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Assessing interactions between the associations of common genetic susceptibility variants, reproductive history and body mass index with breast cancer risk in the breast cancer association consortium: a combined case-control study

Roger L Milne1*, Mia M Gaudet2, Amanda B Spurdle3, Peter A Fasching4, Fergus J Couch5, Javier Benítez6, José Ignacio Arias Pérez7, M Pilar Zamora8, Núria Malats1, Isabel dos Santos Silva9, Lorna J Gibson9, Olivia Fletcher10, Nichola Johnson10, Hoda Anton-Culver11, Argyrios Ziogas11, Jonine Figueroa12, Louise Brinton12, Mark E Sherman12, Jolanta Lissowska13, John L Hopper14, Gillian S Dite14, Carmel Apicella14, Melissa C Southey15, Alice J Sigurdson16, Martha S Linet16, Sara J Schonfeld16, D Michal Freedman16, Arto Mannermaa171819, Veli-Matti Kosma171819, Vesa Kataja2021, Päivi Auvinen20, Irene L Andrulis222324, Gord Glendon23, Julia A Knight2225, Nayana Weerasooriya23, Angela Cox26, Malcolm WR Reed27, Simon S Cross28, Alison M Dunning29, Shahana Ahmed29, Mitul Shah29, Hiltrud Brauch30, Yon-Dschun Ko31, Thomas Brüning32, GENICA Network3031323334, Diether Lambrechts35, Joke Reumers35, Ann Smeets36, Shan Wang-Gohrke37, Per Hall38, Kamila Czene38, Jianjun Liu39, Astrid K Irwanto39, Georgia Chenevix-Trench3, Helene Holland3, kConFab40, AOCS341, Graham G Giles144243, Laura Baglietto1442, Gianluca Severi1442, Stig E Bojensen44, Børge G Nordestgaard44, Henrik Flyger44, Esther M John4546, Dee W West4546, Alice S Whittemore46, Celine Vachon47, Janet E Olson47, Zachary Fredericksen47, Matthew Kosel47, Rebecca Hein48, Alina Vrieling48, Dieter Flesch-Janys49, Judith Heinz49, Matthias W Beckmann50, Katharina Heusinger50, Arif B Ekici51, Lothar Haeberle50, Manjeet K Humphreys52, Jonathan Morrison52, Doug F Easton52, Paul D Pharoah29, Montserrat García-Closas1229, Ellen L Goode47 and Jenny Chang-Claude48

Author Affiliations

1 Genetic and Molecular Epidemiology Group, Human Cancer Genetics Programme, Spanish National Cancer Research Centre (CNIO), Melchor Fernández Almagro 3, Madrid, 28029, Spain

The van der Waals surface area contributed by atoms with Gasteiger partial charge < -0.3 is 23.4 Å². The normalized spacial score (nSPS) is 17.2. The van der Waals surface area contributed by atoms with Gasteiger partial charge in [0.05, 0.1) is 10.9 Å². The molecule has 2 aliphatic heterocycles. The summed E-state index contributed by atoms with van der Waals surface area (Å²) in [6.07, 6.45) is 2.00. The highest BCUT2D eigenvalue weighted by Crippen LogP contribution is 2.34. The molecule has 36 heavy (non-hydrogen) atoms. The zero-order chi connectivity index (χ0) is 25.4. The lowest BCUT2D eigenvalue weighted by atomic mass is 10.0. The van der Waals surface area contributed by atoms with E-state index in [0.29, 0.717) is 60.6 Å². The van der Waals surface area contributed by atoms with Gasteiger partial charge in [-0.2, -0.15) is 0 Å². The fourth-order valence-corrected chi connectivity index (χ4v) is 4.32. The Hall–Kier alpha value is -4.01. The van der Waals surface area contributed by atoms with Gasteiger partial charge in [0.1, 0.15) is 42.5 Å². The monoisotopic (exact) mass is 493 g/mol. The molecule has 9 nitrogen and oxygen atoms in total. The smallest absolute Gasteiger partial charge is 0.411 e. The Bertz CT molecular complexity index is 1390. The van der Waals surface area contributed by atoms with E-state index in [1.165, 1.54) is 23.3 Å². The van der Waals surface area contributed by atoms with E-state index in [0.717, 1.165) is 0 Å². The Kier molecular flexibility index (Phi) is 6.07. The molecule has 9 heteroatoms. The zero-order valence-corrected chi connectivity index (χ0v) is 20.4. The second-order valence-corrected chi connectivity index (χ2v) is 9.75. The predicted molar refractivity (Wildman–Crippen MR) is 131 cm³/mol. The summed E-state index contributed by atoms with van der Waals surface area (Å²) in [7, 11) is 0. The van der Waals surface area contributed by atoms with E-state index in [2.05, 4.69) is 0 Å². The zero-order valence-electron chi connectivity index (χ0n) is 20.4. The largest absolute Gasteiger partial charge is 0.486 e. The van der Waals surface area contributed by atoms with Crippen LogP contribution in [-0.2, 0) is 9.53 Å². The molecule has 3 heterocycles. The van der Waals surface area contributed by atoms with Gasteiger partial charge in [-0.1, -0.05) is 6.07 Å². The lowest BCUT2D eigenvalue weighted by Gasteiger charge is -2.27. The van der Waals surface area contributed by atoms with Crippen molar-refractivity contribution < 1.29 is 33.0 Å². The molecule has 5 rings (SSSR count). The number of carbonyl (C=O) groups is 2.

2 Departments of Epidemiology and Population Health & of Obstetrics & Gynecology and Women's Health, Albert Einstein College of Medicine, 1300 Morris Park Ave., New York, NY 10461, USA

3 Queensland Institute of Medical Research, 300 Herston Road, Brisbane, 4006, Australia

4 Division of Hematology and Oncology, David Geffen School of Medicine, University of California at Los Angeles, 10833 Le Conte Avenue, Los Angeles, CA 90024, USA

5 Department of Laboratory Medicine and Pathology, Mayo Clinic, 200 First Street S.W., Rochester, MN 55905, USA

6 Human Genetics Group, Human Cancer Genetics Programme, CNIO, Melchor Fernández Almagro 3, Madrid, 28029, Spain

7 Servicio de Cirugía General y Especialidades, Hospital Monte Naranco, Avda. Dres. Fernández-Vega 9, Oviedo, 33012, Spain

8 Servicio de Oncología Médica, Hospital Universitario La Paz, Paseo de la Castellana 261, Madrid, 28046, Spain

9 Department of Epidemiology and Population Health, London School of Hygiene and Tropical Medicine, Keppel St., London, WC1E 7HT, UK

10 Breakthrough Breast Cancer Research Centre, The Institute of Cancer Research, 237 Fulman Road, London, SW36JB, UK

11 Department of Epidemiology, School of Medicine, UC Irvine, 224 Irvine Hall, Irvine, CA 92697, USA

12 Division of Cancer Epidemiology and Genetics, Hormonal and Reproductive Epidemiology Branch, National Cancer Institute, 6120 Executive Blvd, Rockville, MD 20852, USA

13 Department of Cancer Epidemiology and Prevention, The M. Sklodowska-Curie Cancer Center and Institute of Oncology, ul Roentgena 5, Warsaw, 02 781, Poland

14 Centre for Molecular, Environmental, Genetic and Analytic Epidemiology, The University of Melbourne, Level 1, 723 Swanston Street, Melbourne, 3010, Australia

15 Department of Pathology, The University of Melbourne, 5th floor, West Wing, Medical Building 181, Melbourne, 3010, Australia

16 Radiation Epidemiology Branch, Division of Cancer Epidemiology and Genetics, National Cancer Institute, Executive Plaza South, Room 7094, Bethesda, MD 20892, USA

17 Institute of Clinical Medicine, Department of Pathology, University of Eastern Finland, Yliopistonranta 1, Kuopio, 70210, Finland

18 Department of Pathology, Kuopio University Hospital, Harjulantie 1, Kuopio, 70210, Finland

19 Biocenter Kuopio, Yliopistonranta 1, Kuopio, 70211, Finland

20 Department of Oncology, Kuopio University Hospital, Harjulantie 1, Kuopio, 70210, Finland

21 Department of Oncology, Vaasa Central Hospital, Hietalahdenkatu 2-4, Vaasa, 65130, Finland

22 Samuel Lunenfeld Research Institute, Mount Sinai Hospital, 600 University Ave., Toronto, ON, M5G 1X5, Canada

23 Ontario Cancer Genetics Network, Cancer Care Ontario, 620 University Avenue, Toronto, ON M5G 2C1, Canada

24 Departments of Molecular Genetics and Laboratory Medicine and Pathobiology, University of Toronto, 1 King's College Circle, Toronto, ON M5S 1A8, Canada

25 Dalla Lana School of Public Health, University of Toronto, 155 College Street, Toronto, ON M5T 3M7, Canada

26 Institute for Cancer Studies, Department of Oncology, University of Sheffield Medical School, Western Bank, Sheffield, S10 2TN, UK